The group represents a fraction of the more than 2,400 elected prosecutors in the nation, 83% of which are men.

Recently passed legislation curbing abortion rights

In their statement, the prosecutors noted several laws recently passed aimed at curbing abortion rights, including the "heartbeat" law enacted in Tennessee in July that imposes restrictions on performing abortions, including gestational bans as early as six weeks. Under the Tennessee law, convicted violators can face prison sentences of up to 15 years and fines of up to $10,000.

In Idaho and Utah, the prosecutors said, recently enacted "trigger bans" would ban abortion with limited exceptions if Roe v. Wade were overturned or a constitutional amendment restricting abortion rights was passed.

"It is disturbingly clear that reproductive rights are under an unprecedented assault at both the national level and in many states, and my office has fought tirelessly to defend women's rights against those assaults," Delaware State Attorney General Kathleen Jennings said in a statement.

Jennings said she is grateful that Delaware and several other states had the foresight to codify Roe v. Wade into state laws to permanently protect women's right to safe and legal abortion.

"But I am clear-eyed that this fight goes on beyond our state's borders," Jennings said. "Draconian laws that unconstitutionally restrict or outright abolish abortion make us less safe, not more, and the disinformation campaigns that warp the facts and denigrate women who choose to terminate a pregnancy are shameless."

Several of the prosecutors who signed the statement are from states that have recently passed laws restricting abortion.

Danny Carr, who signed the statement, is the District Attorney of Jefferson County, Alabama, a state that enacted a law in May 2019 making it a felony for doctors to perform abortions in all cases, with the only exception being when the life of the mother is threatened. In October 2019, a federal judge blocked the Alabama abortion ban from taking effect and called the law unconstitutional.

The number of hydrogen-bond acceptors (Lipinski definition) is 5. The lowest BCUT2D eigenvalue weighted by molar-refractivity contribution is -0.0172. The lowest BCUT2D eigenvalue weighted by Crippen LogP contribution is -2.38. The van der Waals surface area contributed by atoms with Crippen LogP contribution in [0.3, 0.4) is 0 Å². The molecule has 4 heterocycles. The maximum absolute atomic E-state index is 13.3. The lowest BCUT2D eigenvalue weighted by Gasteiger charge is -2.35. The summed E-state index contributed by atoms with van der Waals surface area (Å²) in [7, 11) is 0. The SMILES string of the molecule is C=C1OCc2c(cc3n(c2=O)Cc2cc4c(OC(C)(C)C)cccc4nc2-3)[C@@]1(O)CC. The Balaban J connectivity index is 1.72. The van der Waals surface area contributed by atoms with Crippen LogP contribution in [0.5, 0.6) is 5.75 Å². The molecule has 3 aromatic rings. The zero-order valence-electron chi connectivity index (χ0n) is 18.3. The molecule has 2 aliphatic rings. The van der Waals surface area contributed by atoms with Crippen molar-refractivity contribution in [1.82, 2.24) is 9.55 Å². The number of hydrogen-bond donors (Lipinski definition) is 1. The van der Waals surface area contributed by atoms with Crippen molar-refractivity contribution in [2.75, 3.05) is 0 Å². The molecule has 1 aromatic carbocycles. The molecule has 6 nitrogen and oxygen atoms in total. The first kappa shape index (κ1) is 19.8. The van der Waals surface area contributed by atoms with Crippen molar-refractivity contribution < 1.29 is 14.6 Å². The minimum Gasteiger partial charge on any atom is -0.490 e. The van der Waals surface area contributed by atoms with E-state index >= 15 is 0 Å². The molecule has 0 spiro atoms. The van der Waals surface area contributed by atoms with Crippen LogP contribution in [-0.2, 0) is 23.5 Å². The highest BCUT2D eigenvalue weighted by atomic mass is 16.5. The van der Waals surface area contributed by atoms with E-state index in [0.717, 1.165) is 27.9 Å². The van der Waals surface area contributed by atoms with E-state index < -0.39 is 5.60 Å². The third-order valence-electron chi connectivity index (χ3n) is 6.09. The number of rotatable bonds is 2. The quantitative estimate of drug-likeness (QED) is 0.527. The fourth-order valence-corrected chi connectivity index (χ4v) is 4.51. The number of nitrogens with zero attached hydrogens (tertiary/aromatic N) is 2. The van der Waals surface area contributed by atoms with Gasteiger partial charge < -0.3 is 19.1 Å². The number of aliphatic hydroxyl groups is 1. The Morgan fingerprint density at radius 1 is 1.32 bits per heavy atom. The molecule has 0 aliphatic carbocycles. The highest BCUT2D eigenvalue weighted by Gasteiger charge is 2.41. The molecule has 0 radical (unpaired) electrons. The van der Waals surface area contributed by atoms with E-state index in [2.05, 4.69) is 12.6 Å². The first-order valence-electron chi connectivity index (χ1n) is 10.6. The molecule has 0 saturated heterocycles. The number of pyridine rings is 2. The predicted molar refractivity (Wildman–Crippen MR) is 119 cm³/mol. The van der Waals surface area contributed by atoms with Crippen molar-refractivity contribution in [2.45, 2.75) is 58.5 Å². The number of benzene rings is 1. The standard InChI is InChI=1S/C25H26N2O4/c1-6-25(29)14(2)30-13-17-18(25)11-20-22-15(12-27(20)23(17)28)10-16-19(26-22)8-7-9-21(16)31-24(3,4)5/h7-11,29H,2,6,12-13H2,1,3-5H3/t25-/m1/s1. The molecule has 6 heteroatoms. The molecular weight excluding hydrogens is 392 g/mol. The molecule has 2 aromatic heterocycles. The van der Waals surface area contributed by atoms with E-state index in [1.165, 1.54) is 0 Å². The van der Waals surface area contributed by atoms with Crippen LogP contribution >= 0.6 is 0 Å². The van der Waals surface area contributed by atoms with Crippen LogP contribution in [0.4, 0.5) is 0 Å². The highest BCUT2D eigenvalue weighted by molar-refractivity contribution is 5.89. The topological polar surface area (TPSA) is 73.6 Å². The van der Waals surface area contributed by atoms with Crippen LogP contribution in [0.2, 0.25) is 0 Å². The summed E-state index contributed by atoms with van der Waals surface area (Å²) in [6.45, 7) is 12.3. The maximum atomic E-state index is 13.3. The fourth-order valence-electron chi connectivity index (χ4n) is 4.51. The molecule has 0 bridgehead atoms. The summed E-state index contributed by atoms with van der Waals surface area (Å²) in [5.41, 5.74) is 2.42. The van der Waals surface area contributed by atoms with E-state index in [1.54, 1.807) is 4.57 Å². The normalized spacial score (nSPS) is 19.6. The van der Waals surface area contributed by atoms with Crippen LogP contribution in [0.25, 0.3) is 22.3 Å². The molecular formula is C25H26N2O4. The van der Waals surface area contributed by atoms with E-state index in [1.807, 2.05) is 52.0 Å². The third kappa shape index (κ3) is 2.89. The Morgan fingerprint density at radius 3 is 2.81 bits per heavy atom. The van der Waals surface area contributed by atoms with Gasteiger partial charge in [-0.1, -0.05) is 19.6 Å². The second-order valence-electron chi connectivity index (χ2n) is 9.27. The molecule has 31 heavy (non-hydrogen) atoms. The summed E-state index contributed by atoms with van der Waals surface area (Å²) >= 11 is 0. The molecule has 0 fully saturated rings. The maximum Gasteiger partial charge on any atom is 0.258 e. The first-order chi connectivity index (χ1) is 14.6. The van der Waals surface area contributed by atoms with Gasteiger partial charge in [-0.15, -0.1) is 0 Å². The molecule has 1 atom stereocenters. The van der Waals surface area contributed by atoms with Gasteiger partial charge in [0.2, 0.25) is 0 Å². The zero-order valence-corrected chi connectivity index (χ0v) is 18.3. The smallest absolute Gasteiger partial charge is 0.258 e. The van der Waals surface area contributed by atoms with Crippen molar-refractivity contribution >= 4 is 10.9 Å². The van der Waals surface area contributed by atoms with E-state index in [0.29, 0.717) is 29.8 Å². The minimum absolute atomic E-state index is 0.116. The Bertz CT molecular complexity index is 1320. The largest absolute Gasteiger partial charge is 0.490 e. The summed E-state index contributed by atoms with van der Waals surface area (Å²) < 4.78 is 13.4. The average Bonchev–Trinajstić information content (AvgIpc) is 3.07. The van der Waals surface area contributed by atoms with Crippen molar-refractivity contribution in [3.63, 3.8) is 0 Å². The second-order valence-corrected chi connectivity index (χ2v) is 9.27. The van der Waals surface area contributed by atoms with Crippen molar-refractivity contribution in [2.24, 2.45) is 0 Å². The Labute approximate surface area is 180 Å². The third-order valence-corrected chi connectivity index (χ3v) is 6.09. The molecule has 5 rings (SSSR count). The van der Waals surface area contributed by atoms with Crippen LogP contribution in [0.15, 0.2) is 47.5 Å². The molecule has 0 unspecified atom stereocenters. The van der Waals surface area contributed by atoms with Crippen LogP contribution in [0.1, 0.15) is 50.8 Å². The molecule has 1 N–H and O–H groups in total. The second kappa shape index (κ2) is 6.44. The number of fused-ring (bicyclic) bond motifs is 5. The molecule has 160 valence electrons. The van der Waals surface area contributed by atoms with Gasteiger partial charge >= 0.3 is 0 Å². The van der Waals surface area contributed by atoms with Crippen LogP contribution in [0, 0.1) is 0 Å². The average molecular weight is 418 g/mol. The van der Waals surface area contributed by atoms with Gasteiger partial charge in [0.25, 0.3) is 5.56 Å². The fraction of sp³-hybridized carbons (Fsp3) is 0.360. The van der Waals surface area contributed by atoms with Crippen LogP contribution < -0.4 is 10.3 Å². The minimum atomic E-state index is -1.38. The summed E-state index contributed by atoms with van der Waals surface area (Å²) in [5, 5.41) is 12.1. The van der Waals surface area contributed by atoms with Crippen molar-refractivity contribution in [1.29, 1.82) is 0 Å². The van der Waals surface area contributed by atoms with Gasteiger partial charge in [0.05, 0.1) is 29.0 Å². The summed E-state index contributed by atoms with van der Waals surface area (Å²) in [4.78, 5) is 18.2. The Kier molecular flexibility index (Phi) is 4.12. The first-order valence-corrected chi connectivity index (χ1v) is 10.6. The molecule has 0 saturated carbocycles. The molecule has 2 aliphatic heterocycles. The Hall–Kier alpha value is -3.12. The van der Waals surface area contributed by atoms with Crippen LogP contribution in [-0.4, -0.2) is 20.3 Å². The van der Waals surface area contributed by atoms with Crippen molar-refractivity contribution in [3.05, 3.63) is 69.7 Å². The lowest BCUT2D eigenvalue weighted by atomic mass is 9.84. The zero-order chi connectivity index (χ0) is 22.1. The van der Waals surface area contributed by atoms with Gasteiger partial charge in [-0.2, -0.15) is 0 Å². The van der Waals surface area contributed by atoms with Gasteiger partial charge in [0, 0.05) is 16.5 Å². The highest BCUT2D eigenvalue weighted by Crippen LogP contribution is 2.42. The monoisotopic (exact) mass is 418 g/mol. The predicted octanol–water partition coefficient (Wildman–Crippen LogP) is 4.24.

Shameca Collins, is the district attorney for the 6th Judicial District in Mississippi, where Gov. Tate Reeves signed a law in July banning abortion based on the race, sex or genetic anomalies of a fetus. The law was passed despite a federal judge temporarily blocking another Mississippi law banning most abortions once a fetal heartbeat is detected.

Sherry Boston and Paul Howard, who also signed the statement, are both district attorneys in Georgia, a state that passed a measure in 2019 banning abortions after six weeks of pregnancy or after a doctor detects a fetal heartbeat. That law, too, was struck down by an appeals court as unconstitutional.

“As the elected District Attorney for my County, each day, firsthand I see the pain and trauma victims of crime go through and it is my responsibility to pursue justice for them and for all members of my community,” Boston said in a statement on Wednesday. "These laws not only fail to consider the needs of victims but they could actually harm public safety by spending prosecutorial resources on the victim or the professionals who provided them with needed and appropriate care, rather than on the perpetrators of child molestation, rape, incest, human trafficking, or domestic violence."